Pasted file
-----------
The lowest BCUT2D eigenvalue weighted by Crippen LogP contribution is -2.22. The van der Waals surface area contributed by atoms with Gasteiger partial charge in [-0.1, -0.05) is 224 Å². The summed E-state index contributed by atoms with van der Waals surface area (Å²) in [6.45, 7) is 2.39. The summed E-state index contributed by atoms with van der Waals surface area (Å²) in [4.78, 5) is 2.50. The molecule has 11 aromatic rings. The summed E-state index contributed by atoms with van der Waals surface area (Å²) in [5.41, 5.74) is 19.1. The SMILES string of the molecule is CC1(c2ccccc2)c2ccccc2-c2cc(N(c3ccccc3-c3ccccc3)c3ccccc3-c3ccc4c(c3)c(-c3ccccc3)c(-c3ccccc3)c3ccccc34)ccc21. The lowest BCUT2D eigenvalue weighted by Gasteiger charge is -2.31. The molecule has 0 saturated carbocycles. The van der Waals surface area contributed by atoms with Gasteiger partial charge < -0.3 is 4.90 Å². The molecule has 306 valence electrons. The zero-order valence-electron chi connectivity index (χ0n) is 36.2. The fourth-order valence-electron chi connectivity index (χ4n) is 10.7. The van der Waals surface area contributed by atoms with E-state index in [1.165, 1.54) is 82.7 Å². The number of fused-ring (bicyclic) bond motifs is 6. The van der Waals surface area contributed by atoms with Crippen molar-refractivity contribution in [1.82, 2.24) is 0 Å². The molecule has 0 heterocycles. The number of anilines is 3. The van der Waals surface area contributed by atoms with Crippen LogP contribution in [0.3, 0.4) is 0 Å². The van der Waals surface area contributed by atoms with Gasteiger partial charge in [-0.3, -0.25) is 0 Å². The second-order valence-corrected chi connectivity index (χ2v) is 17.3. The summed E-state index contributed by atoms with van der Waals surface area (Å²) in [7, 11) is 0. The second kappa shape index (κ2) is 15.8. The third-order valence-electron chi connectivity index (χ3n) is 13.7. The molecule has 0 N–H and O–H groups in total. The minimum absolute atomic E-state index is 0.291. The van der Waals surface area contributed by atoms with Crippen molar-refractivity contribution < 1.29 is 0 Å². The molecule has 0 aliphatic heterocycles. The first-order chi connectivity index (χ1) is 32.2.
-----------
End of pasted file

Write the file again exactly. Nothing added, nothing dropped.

The lowest BCUT2D eigenvalue weighted by Crippen LogP contribution is -2.22. The van der Waals surface area contributed by atoms with Gasteiger partial charge in [-0.1, -0.05) is 224 Å². The summed E-state index contributed by atoms with van der Waals surface area (Å²) in [6.45, 7) is 2.39. The summed E-state index contributed by atoms with van der Waals surface area (Å²) in [4.78, 5) is 2.50. The molecule has 11 aromatic rings. The summed E-state index contributed by atoms with van der Waals surface area (Å²) in [5.41, 5.74) is 19.1. The SMILES string of the molecule is CC1(c2ccccc2)c2ccccc2-c2cc(N(c3ccccc3-c3ccccc3)c3ccccc3-c3ccc4c(c3)c(-c3ccccc3)c(-c3ccccc3)c3ccccc34)ccc21. The lowest BCUT2D eigenvalue weighted by Gasteiger charge is -2.31. The molecule has 0 saturated carbocycles. The van der Waals surface area contributed by atoms with Gasteiger partial charge < -0.3 is 4.90 Å². The molecule has 306 valence electrons. The zero-order valence-electron chi connectivity index (χ0n) is 36.2. The fourth-order valence-electron chi connectivity index (χ4n) is 10.7. The van der Waals surface area contributed by atoms with E-state index in [1.165, 1.54) is 82.7 Å². The number of fused-ring (bicyclic) bond motifs is 6. The van der Waals surface area contributed by atoms with Crippen molar-refractivity contribution in [1.82, 2.24) is 0 Å². The molecule has 0 heterocycles. The number of anilines is 3. The van der Waals surface area contributed by atoms with Crippen LogP contribution in [0.3, 0.4) is 0 Å². The van der Waals surface area contributed by atoms with Gasteiger partial charge in [-0.3, -0.25) is 0 Å². The second-order valence-corrected chi connectivity index (χ2v) is 17.3. The summed E-state index contributed by atoms with van der Waals surface area (Å²) in [7, 11) is 0. The second kappa shape index (κ2) is 15.8. The third-order valence-electron chi connectivity index (χ3n) is 13.7. The molecule has 0 N–H and O–H groups in total. The minimum absolute atomic E-state index is 0.291. The van der Waals surface area contributed by atoms with Crippen molar-refractivity contribution < 1.29 is 0 Å². The molecule has 0 aliphatic heterocycles. The first-order chi connectivity index (χ1) is 32.2.